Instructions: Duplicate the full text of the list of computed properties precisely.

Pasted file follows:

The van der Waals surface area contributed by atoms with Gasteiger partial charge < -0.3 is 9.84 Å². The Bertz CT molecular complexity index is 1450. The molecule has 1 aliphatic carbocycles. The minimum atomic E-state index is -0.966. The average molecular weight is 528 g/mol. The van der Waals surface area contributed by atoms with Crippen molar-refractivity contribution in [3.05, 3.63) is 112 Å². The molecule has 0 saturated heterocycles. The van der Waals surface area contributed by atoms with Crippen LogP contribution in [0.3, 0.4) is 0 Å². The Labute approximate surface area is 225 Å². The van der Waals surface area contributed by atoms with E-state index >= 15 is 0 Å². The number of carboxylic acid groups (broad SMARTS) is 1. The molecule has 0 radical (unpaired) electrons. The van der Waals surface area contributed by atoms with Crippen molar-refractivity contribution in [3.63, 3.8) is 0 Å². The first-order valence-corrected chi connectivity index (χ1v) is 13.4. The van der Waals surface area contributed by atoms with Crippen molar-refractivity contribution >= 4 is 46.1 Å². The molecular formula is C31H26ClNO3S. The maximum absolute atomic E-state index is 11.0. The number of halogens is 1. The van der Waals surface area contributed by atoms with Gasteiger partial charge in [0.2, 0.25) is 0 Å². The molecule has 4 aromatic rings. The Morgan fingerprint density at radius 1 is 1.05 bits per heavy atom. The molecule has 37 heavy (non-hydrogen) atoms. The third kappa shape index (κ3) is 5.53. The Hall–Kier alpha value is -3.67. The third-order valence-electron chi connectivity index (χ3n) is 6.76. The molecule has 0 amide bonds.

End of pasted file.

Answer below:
The van der Waals surface area contributed by atoms with Gasteiger partial charge < -0.3 is 9.84 Å². The Bertz CT molecular complexity index is 1450. The molecule has 1 aliphatic carbocycles. The minimum atomic E-state index is -0.966. The average molecular weight is 528 g/mol. The van der Waals surface area contributed by atoms with Crippen molar-refractivity contribution in [3.05, 3.63) is 112 Å². The molecule has 0 saturated heterocycles. The van der Waals surface area contributed by atoms with Crippen LogP contribution in [0.3, 0.4) is 0 Å². The Labute approximate surface area is 225 Å². The van der Waals surface area contributed by atoms with E-state index >= 15 is 0 Å². The number of carboxylic acid groups (broad SMARTS) is 1. The molecule has 0 radical (unpaired) electrons. The van der Waals surface area contributed by atoms with Crippen molar-refractivity contribution in [3.63, 3.8) is 0 Å². The first-order valence-corrected chi connectivity index (χ1v) is 13.4. The van der Waals surface area contributed by atoms with Crippen molar-refractivity contribution >= 4 is 46.1 Å². The molecular formula is C31H26ClNO3S. The maximum absolute atomic E-state index is 11.0. The number of halogens is 1. The van der Waals surface area contributed by atoms with Gasteiger partial charge in [0.2, 0.25) is 0 Å². The molecule has 4 aromatic rings. The Morgan fingerprint density at radius 1 is 1.05 bits per heavy atom. The molecule has 37 heavy (non-hydrogen) atoms. The third kappa shape index (κ3) is 5.53. The Hall–Kier alpha value is -3.67. The third-order valence-electron chi connectivity index (χ3n) is 6.76. The molecule has 0 amide bonds.